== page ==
Efficiency has been achieved by means of a combination of biologically sound problem partitioning and effective parallelization of compatible subproblems through distributed systems. Thus, algorithm complexity is offset and problem complexity turned into computational advantage: periodic reconstruction becomes feasible, as does accommodation of dataset growth. To this end, both fundamental problem dimensions (number of sequences and sequence length) can be attacked through known or inferred properties.
As a result we produce automated (save for inclusion of dubious data), high-quality trees which, coupled with an appropriate computational framework, yield workable representations, which we can annotate, extend and analyze easily, as we have done to produce some of the results presented throughout the paper. Some interesting problems remain to be dealt with in the near future. From the end user standpoint, the ability to define and add attributes to the tree, as well as query and interact with it, is fundamental (we have recently addressed this problem in ). The main shortcomings concern visual interaction with such huge trees, particularly in combination with annotations and intensive exploration of these. On the other hand, most formats lack extension capabilities; we have found phyloXML  to be the only reasonable choice for such complex tasks.
Besides user-defined custom rules, special-purpose attributes and filters could be defined to analyze biological patterns of sequence quality and mark leaves as potential outliers, if not removed in previous sanitizing steps; likewise, such procedures could be applied iteratively to refine the original datasets. Another obvious improvement is the elaboration (and automation) of an adequate descriptive formalism for mutations: for instance, merging indels; detecting, if applicable, the gene where the mutation takes place, whether it is synonymous or else what change it effects on the amino acid sequence.
Yet another interesting aspect concerns qualitative evaluation and comparison between different alignments and trees. This comprises everything from model selection  and sensitivity analysis to posterior tree scoring and topological distances. A related prospect deserving of further attention is the addition of general constraints to reflect known biological properties, which may further simplify certain tasks and favor decomposition as usual, possibly including past results as guidelines. The conservation of such properties in the outputs can be used as a qualitative measure of correctness, as well.
In addition to phylogeny-supported curation, it is possible to conceive procedures for tree-driven data correction, determining the simplest ways to integrate discordant data in a way that is consistent with the scoring model. These ideas can be of use to resolve ambiguity and elegantly integrate lacking regions in flexible databases without greatly affecting tree scores, as is usually the case when unknown information is treated as absence of biological features.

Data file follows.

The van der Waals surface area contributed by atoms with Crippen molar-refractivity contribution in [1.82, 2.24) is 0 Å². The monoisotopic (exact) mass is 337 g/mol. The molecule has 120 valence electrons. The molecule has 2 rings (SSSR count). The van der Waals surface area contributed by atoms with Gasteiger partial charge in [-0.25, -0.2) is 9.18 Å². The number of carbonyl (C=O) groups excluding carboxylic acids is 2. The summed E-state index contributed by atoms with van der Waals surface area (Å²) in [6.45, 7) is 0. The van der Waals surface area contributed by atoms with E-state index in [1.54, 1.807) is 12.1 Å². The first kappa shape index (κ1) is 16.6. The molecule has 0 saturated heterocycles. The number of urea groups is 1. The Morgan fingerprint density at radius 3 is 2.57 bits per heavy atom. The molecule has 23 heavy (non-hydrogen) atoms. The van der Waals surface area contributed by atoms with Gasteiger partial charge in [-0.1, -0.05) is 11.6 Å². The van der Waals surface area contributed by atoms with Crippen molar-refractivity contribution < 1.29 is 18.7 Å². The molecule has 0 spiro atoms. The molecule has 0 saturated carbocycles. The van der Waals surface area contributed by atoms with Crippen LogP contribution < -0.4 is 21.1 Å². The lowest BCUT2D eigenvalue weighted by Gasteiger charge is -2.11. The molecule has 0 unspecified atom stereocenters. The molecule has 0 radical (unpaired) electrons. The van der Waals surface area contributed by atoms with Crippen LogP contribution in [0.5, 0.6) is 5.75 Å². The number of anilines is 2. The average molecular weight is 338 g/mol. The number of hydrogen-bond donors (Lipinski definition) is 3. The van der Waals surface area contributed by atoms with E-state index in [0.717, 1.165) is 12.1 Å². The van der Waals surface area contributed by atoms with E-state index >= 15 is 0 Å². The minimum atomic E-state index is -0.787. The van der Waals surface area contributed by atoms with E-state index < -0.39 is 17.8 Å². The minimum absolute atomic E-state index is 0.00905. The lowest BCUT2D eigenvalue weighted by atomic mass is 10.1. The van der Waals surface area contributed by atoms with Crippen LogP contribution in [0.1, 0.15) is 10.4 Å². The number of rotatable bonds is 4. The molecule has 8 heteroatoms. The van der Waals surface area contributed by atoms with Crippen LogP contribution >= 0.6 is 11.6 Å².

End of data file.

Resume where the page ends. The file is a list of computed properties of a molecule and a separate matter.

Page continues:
Tree optimality and robustness are among the most difficult qualities to evaluate. Statistical methods provide an approximation to these problems, subject to a certain evolutionary model, at the cost of greatly increased computational loads. In addition, more general phylogenetic networks could be used to mark ambiguous hotspots while retaining the information of the main tree. Likewise, polytomous trees are not strictly undesirable, since consistently unresolved binary nodes may point to relevant evolutionary properties, as has been noted before.
To summarize, our intent is to keep improving tree reconstruction from both computational and biological standpoints, as much as to add and extract useful information from the results. We believe formalization of knowledge and automation are keys to carry out these objectives, supported by expert assistance to the information systems designed to this end. As phylogenies become recipients and organizers of information, interoperability with external systems becomes of the utmost importance.
Both biological and computational goals can be greatly aided by integration and cooperation with existing efforts in the study of human mitochondrial diversity at the sequence level, such as MITOMAP  and HmtDB , and at the tree level, like PhyloTree ; this should be one of the first steps to take. Additionally, improved and specialized algorithms can take advantage of the special structural features of mtDNA and the size and density of growing datasets, both to learn or infer new information from these and to use it to assist in and improve the reconstruction of phylogenies. Finally, reliable information systems must be matured to handle all these tasks and make them easily available to researchers.